E: The three possibilities to me have to do with the fact that when the monkey is, when I discover that I can relate or see the monkey's action in a vaster space...
K: It is still the monkey.
E: ...it is still the monkey but the space around it has a completely new quality.
K: Yes, but it still remains the monkey.
E: The monkey does but not the space around the monkey. That's new.
K: That's it.
B: Francisco, are you saying that somehow you can control thought?
E: No. Precisely not. This is exactly what I am not saying.
C: If you have enough space...
E: Listen to me for a moment. Stopping to me is a synonym of control: instead if I take this wild animal which is uncontrolled thought, and not throw it away, and not hit it on the head and try to kill it, but seem to make room for it, then by itself the wild monkey in the big field simply goes to sleep.
B: Then you think there is enough room in the universe for thought?
E: That is precisely my point that it seems to be the human experience is that it is possible to grow infinitely.
K: Grow? I question that. What is it to grow infinitely? What is growing?
E: That which is around thought.
K: The space. Space can go on.
E: I am not talking about literal physical space. I am talking of that which is where thought lives, the space around thought.
K: Just a minute! You see where he is leading to!
D: I don't understand it.
K: It is speculative.
C: Well, it's speculative to say thought can stop too.
K: No, I am asking a question.
E: It is speculative only to the extent that one is not willing to see the source of the observation. The source of the observation is to remain in silence and see how thought moves.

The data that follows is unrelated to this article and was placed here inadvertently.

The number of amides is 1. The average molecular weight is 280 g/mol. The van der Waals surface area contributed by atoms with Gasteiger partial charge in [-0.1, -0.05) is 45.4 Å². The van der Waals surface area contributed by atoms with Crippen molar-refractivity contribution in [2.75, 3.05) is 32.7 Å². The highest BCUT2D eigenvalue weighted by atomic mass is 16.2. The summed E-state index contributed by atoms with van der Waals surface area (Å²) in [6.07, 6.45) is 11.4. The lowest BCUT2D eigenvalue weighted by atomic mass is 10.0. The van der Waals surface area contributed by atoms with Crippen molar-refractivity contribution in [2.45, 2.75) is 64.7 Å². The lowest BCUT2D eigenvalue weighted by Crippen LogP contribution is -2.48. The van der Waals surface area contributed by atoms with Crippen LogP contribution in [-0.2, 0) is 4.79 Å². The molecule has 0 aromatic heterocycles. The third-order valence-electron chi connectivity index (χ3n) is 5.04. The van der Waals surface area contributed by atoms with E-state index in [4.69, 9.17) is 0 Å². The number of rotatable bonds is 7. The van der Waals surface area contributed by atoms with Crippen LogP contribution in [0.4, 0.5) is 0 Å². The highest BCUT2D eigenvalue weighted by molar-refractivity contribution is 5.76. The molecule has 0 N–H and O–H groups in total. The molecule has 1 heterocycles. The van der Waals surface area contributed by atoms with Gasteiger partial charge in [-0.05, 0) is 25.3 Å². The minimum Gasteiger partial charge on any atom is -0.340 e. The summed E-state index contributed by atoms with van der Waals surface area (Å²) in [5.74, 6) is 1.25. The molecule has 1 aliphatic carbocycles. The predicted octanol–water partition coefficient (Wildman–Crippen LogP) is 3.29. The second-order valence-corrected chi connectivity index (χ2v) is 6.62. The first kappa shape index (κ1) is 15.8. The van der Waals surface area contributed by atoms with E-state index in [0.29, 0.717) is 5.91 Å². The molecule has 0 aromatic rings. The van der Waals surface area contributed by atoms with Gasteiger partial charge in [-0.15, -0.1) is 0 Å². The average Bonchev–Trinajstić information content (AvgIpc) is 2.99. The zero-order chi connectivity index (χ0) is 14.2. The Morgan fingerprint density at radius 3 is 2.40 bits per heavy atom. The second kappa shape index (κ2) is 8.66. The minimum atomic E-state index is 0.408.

K: I don't quite follow all this, sorry.
C: I think Krishnaji was having issue there because he wouldn't say, at least I have never heard you say in our previous discussions - he would say staying in silence is an act of control. In other words to stay in silence implies that I am going to think my way into silence. That's just another form of control too.
K: The observer is the observed. We agree to that.
C: That's a real dilemma.
B: You are saying that all these actions begin with some sense of desire, or a goal, or some sense of control. And if you begin with control, can you control thought? Either by giving it a lot of space, or by controlling it, by trying to stop it. I guess we are saying that that doesn't seem possible to begin that way.
K: Sir, you used the word 'space'. I can go to the Himalayas and there is immense space. I have been to one spot in the north where you see three hundred and fifty miles of snow. Tremendous. But the monkey is still there! That's all I am saying.
E: I am not disagreeing with that.
K: And that space doesn't affect the monkey.
E: Oh, yes it does.
E: It makes it tame and it usually just takes a nap, goes to sleep. It is like a monkey in a small cage is all neurotic but once it has all the jungle it is a happy monkey, it goes to sleep.
D: Not always.
K: Please. This isn't quite accurate sir because you give man any amount of space, any amount, both physically - are you talking physical space?
K: Psychological space, inward space. Wait. Inward space. Then how does it come about?
E: It doesn't come about.
K: Then human beings haven't got that space.